Review by Paul Bowler
Snyder and Capullo’s genre defining Death of the Family saga has struck right at the heart of the Dark Knights world. Now Batman must venture into the shadowy halls of Arkham Asylum itself if he is to save Alfred and confront the Joker before his maniacal plan comes to fruition. As he enters Batman discovers the terrified guards who Joker’s imprisoned, forcing them to dance in the waterlogged cells while wearing Batman and Joker costumes, with the Clown Prince of Crimes watching via CCTV – finger poised to electrify the floor at any moment.
After dealing with the threat, Batman explores further: encountering heinous acts of cruelty and depravity, a gang of torch wielding maniacs, a gut wrenching tapestry crafted to commemorate his past encounters with the Joker, chanting lunatics strung up like bats, and a plethora of enemies from his Rogues Gallery who have assembled to foil his attempt to reach the Joker’s inner sanctum in Jeremiah Arkham’s quarters.
But the Joker is not alone; he has brought Two Face, Penguin, and Riddler with him for this final act, along with four captives who he has dressed up as members of the JLA. As Batman struggles to break down the door, Joker gets each prisoner to play a bizarre game of Russian roulette with an electrified chainsaw. Batman breaks into the room, but metal bars slide down to keep him at bay, while the Joker reveals what he has done to Batman’s allies on a bank of television screens. Shocked by what he sees, Batman has no choice but to agree to the Joker’s demands and sit down of the throne that has been specially prepared for him…
Batman #16 is one of Scott Snyder’s finest issues to date. His incarnation of the Joker is so unashamedly evil that it makes your skin crawl, there seems no limit to the Joker’s madness this time, and Snyder uses every opportunity here to make you almost jump out of your seat. There is one particularly horrifying moment where even Batman seems to almost lose his lunch as he searches Arkham, it picks up an almost irrelevant plot thread, douses it in gasoline and sends it charging right out of the page to sear your mind with nasty afterimage you won’t easily forget in a hurry.
If just the just prospect of Greg Capullo drawing Arkham Asylum left you drooling in anticipation at the end of last issue, then Batman #16 will send you teetering over the abyss of gothic glee as you descend into the bowels of Gotham’s most nefarious institution. Not only do we get to see Greg Capullo illustrate every nuance of the Joker’s deranged plan within the inky depths of Arkham‘s corridors, we also have Capullo drawing nearly every one of Batman’s greatest foes in one issue, and I don’t mind admitting to a little fan boy squeal of joy as my personal favourite Bat-Villain, Clayface, lunged at Batman in a spiral staircase.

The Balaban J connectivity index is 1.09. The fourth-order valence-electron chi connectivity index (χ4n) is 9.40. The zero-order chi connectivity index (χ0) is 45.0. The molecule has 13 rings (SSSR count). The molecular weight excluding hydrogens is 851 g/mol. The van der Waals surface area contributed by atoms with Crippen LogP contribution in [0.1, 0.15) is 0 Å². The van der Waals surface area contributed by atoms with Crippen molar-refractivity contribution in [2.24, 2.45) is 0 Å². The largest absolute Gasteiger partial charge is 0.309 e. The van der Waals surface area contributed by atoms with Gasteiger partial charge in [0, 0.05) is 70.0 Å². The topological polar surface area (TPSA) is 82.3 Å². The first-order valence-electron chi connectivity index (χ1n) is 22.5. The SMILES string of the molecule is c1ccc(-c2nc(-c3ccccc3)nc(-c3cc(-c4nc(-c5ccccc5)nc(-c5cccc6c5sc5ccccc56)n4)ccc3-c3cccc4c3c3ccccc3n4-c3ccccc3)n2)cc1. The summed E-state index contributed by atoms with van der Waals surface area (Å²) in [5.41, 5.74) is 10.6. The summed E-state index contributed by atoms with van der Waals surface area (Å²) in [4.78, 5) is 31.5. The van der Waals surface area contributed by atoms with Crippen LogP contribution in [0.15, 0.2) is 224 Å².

Most shocking of all though is the Joker’s appearance in Batman #16. Since his return his face has been stretched over the raw flesh of his skull, now it seems to be decaying. Every close up of Joker shows flies buzzing around his head or crawling around his scalp, its revolting in the extreme, yet its impossible to not be fascinated by the deliciously macabre glint in his eyes that almost seems to bulge from their lidless sockets in anticipation of his greatest victory.
The previous back up stories by Snyder, Tynion IV, and Jock, have all served as mini prequels to the principle storyline. Judgment differs significantly in this respect, acting as a direct continuation of Batman #16’s shocking conclusion, which sees the direct aftermath where the Joker venomously turns on Riddler, Penguin, and Two Face. I loved the way the Joker picked away at Two Face’s psyche, almost as if he were teasing Harvey Dents scabbed face away with words – just as the Dollmaker removed his own face and pinned it to the wall. The Joker almost does the same thing here to the trio of captive rogues, but does so without even breaking a sweat or spilling a drop of blood, all the more terrifying in the light of the special delicacies he’s prepared for dinner.
With a cover that shows the Joker waiting for Batman in the kingdom he has built for him, his overalls adorned with the clothing of the vanquished members of the Bat-Family, we can only begin to imagine what the final act of Death of the Family will hold for us.